The Dell XPS 13’s display is 4K and shiny, two things that aren’t too desirable, to be honest. 4K resolution on a display This size is basically useless. In resolution, with scaling set to 100 percent, fortunately it takes about a week to read or find something and scroll across the screen using the trackpad. To get a better visual experience, you either need to set the scaling to 250 percent or you need to set a more manageable 1920×1080 resolution. Bad news enough. The good news is that despite having a glossy display, the XPS 13’s panel can handle reflections quite well. Thanks to the maximum brightness of 400 nits, the day-to-day use of the laptop is a breeze. You will not be hindered much by the reflection of the surroundings.

The Dell XPS 13 offers a 4K panel that supports HDR10 and Dolby Vision content playback.

The biggest draw for this display is the four-sided narrow bezel. The timing controller for the Dell display has been re-engineered and the back bezel has been able to reduce the thickness of the bottom bezel. Dell’s engineering team has really pushed itself on this, as not only are the XPS 13’s bezels the narrowest in the XPS, the webcam has also returned to its normal position. In fact, in addition to the webcam, Dell has also been able to pack IR sensors into the top bezel, enabling face recognition as part of Windows Hello.

Lastly, the display is touch-enabled and the touch works well. No random skips or jolts when scrolling through long pages or large datasheets. Although touch isn’t really my thing, if you prefer to navigate Windows using the touch interface, this panel will let you do it without any hassle.

Dell XPS 13 Battery Life

The most important thing about thin and light laptops is their battery life. The XPS 13 lasted 8 hours and 22 minutes in our PCMark10 battery life test, which is significantly less than the 12 hours or less of the Lenovo Yoga C940. However, the XPS 13 easily uses about 10 hours a day for me, including review writing, storytelling, researching things online, and resizing photos on the WhatsApp web, and of course, streaming music almost all day. On Bluetooth. Occasionally there was a YouTube video or a mix of the two. Given all this use, 9-10 hours is quite difficult.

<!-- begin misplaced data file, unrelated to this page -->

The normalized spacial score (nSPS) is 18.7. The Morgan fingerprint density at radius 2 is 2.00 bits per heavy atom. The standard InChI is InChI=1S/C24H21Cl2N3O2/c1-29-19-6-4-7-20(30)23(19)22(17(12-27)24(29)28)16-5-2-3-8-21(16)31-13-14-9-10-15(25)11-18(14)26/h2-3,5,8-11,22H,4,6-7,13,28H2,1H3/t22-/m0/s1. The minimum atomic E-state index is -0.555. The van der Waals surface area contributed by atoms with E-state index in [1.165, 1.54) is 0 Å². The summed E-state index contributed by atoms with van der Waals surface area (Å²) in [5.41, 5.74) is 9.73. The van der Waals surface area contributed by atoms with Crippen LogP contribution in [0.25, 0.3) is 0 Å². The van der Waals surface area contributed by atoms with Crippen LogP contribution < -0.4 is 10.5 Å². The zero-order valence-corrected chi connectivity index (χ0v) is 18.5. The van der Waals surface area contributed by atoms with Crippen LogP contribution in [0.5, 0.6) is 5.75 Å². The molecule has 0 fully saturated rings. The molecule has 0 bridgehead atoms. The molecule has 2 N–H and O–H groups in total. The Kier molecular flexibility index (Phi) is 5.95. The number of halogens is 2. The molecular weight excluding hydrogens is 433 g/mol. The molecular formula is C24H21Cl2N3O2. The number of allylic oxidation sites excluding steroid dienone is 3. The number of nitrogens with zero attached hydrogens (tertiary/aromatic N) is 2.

The battery life of the Dell XPS 13 isn’t the only great thing about batteries. Dell’s Power Management app offers a wonderful number of options that not only extend the battery life of your laptop but also the settings that will extend the physical life of your battery. You can set the laptop to run out of battery and start charging as soon as it reaches a certain percentage even though it has been plugged in all day. The charge can be turned off automatically when the battery reaches a percentage, which you can set yourself.

Dell XPS 13 keyboard, trackpad and I / O

In addition to its display, one of the most enjoyable things about the XPS 13 is the keyboard. While the Lenovo Yoga C940 has a great keyboard, the XPS 13 has a beat. XPS 13 offers quite a wide range of keycaps. All keycaps are generously sized, not just letters. Keystrokes are short but hard, providing great response and fast typing experience. The display doubles the function keys as the control required for brightness, volume and keyboard lighting (which is white, 2-stage lighting). Honestly, you will get used to this keyboard and its layout very quickly. It took me 3 days to get used to it. The power button on the top right blends well with the keys in terms of shape and feel, but also doubles as a fingerprint sensor. This sensor works very fast and very well, unlocking the machine in less than a split second.